Style & Substance

More than just a longer 6 Series with four doors, the 6 Series Gran Coupe is a gorgeously crafted car that could easily displace both the 5 and 7 Series for most buyers. It’s a niche-filler that actually makes sense.

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August 3, 2012

The Gran Coupe is the very first 6 Series with four doors. It’s also a car designed to compete directly with the coupe-esque sedans from Audi and Mercedes-Benz. Unlike the A7 and CLS, however, the 6 Series Gran Coupe doesn’t get its own styling language. Instead, BMW’s designers have fashioned a 6 Series Coupe with two additional doors, which is no bad thing considering what a handsome and well-proportioned design this is. Of course, the creation of a four-door 6 Series took a lot more effort to realize than mere tweaks to a CAD file, but BMW’s decision to retain so much of the 6 Series coupe’s visual identity with the Gran Coupe makes a lot of sense.

For a car that is so obviously about style and presence, practicality doesn’t suffer much at all. You get the same driver-oriented dashboard and slim front seats as a 6 Series coupe, while 4.6 inches of additional wheelbase ensure acceptable legroom in the rear, at least for the outboard passengers. (The center rear seat is described as having a “+1” configuration, meaning that it can legally carry a fifth passenger, but said passenger is required to straddle the fixed center console and transmission tunnel.) Rear headroom is obviously not as ample as in a 5 Series, but the back seats will easily fit two average-sized adults provided that they are willing to stoop their heads a bit on the way in.

The Gran Coupe model range essentially mimics that of the 6 Series Coupe (though no M6 variant has yet been announced), right down to the standard and optional equipment lists.  But since the 640i Gran Coupe arrives at dealers several months before the 650i Gran Coupe, our brief drive during the North American press launch was limited to the six-cylinder version. This is the same single-turbo N55 unit that powers the 640i coupe and it does an admirable job of propelling 4,191 lbs. despite having just 315 hp on tap. Of course, you do have to work this motor fairly hard to extract all of its potential, which means the ZF eight-speed automatic (no manual is offered) is forced to swap cogs rather frequently. Thankfully, this is one of the very best automatic transmissions in the world, with paddle-operated shifts so quick and positive that they would shame most single-clutch sequentials (and maybe even a few double-clutch units, as well).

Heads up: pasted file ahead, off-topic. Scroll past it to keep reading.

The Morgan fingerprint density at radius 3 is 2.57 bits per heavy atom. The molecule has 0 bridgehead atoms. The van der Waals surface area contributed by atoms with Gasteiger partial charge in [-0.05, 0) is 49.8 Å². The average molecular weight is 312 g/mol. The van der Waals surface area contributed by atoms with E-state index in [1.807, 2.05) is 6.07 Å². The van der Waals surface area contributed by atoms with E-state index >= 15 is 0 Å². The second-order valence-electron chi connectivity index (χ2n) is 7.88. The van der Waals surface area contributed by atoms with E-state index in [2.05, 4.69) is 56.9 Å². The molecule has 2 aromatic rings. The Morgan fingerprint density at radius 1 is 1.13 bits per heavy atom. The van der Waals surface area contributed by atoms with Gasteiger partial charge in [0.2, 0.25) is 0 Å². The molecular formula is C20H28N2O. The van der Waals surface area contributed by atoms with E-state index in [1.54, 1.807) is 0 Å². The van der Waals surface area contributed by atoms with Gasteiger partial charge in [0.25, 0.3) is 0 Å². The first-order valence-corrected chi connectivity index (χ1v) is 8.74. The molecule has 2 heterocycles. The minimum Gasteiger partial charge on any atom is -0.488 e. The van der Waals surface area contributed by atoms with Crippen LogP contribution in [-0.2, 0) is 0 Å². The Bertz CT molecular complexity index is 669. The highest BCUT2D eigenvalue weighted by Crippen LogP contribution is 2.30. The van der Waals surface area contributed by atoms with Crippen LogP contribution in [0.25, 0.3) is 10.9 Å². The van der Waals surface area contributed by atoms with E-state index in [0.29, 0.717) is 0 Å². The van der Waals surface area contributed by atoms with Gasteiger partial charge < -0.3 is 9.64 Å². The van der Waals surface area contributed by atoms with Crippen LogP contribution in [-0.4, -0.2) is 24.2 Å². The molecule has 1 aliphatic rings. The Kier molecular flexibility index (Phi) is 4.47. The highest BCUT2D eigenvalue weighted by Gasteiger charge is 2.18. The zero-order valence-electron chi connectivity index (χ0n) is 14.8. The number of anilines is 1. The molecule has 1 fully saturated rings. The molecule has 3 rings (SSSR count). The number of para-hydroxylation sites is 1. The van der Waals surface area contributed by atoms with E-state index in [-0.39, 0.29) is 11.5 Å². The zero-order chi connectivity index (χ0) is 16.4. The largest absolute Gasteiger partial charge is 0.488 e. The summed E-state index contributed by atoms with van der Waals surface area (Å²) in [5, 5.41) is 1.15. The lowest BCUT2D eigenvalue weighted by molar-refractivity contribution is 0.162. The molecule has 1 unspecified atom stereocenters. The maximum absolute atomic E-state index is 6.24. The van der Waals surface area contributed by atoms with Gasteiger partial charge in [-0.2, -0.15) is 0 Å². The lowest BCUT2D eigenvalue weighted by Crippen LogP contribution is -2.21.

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The majority of Gran Coupe buyers should be perfectly content with the 640i, but we have a feeling that the forthcoming 650i (with its 445-hp N63 TU V8) will be the pick of the lineup. It’ll certainly provide much more effortless acceleration, not to mention a far more enthralling exhaust note. (The N55 doesn’t make much noise at all, even with the louder exhaust that is allegedly included with the optional M Sport package.) That said, this Gran Coupe did feel noticeably more agile and alert in the corners than the last 650i Coupe I drove, so the lighter motor certainly has its benefits.

Though not a particularly engaging car to drive quickly, the 640i Gran Coupe is undeniably competent and capable, especially with the Driving Dynamics Control set to Sport+. This ratchets up the damping to a level that is stiff enough to keep movements tight and controlled, yet still a long way from being remotely harsh. In fact, the level of chassis refinement in this car is so incredibly high that BMW could easily eliminate the DDC altogether and simply default all the adjustable settings to the Sport+ configuration—we’d be greatly surprised if a single customer complained.

It’ll take more time behind the wheel to arrive at a definitive conclusion, but first impressions of the Gran Coupe reveal a niche model that just might make more sense than the traditional two-door version that it is based upon. Though just as stylish to look at and as satisfying to drive, the four-door 6 Series is considerably more practical for those who actually use their back seats on a regular basis. And considering the almost negligible price difference between the two body styles, it wouldn’t surprise us at all if the Gran Coupe turns out to be the volume seller of the 6 Series range.—Alexander Palevsky

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Also from Issue 109

  • BMW Zagato Coupe, where Munich meets Milan.
  • M6 Convertible: 560-hp luxury drop-top
  • TC Kline suspension for E90 M3 sedan
  • Good buys on a used BMW 128i Coupe
  • Dinan 550i upgraded for power, handling
  • Marc Norris, Bavarian Workshop E30 M3 Conver
  • Perfect 2002tii restoration by Wayne Wundram
  • Bill Young vintage BMW 328, 507, CSL, M1
  • Fern Mora 850CSi, 8 Series gathering SoCal
  • BMW Team RLL M3 racing, fuel strategy, tires
  • BMW DTM Bruno Spengler, Joey Hand M3
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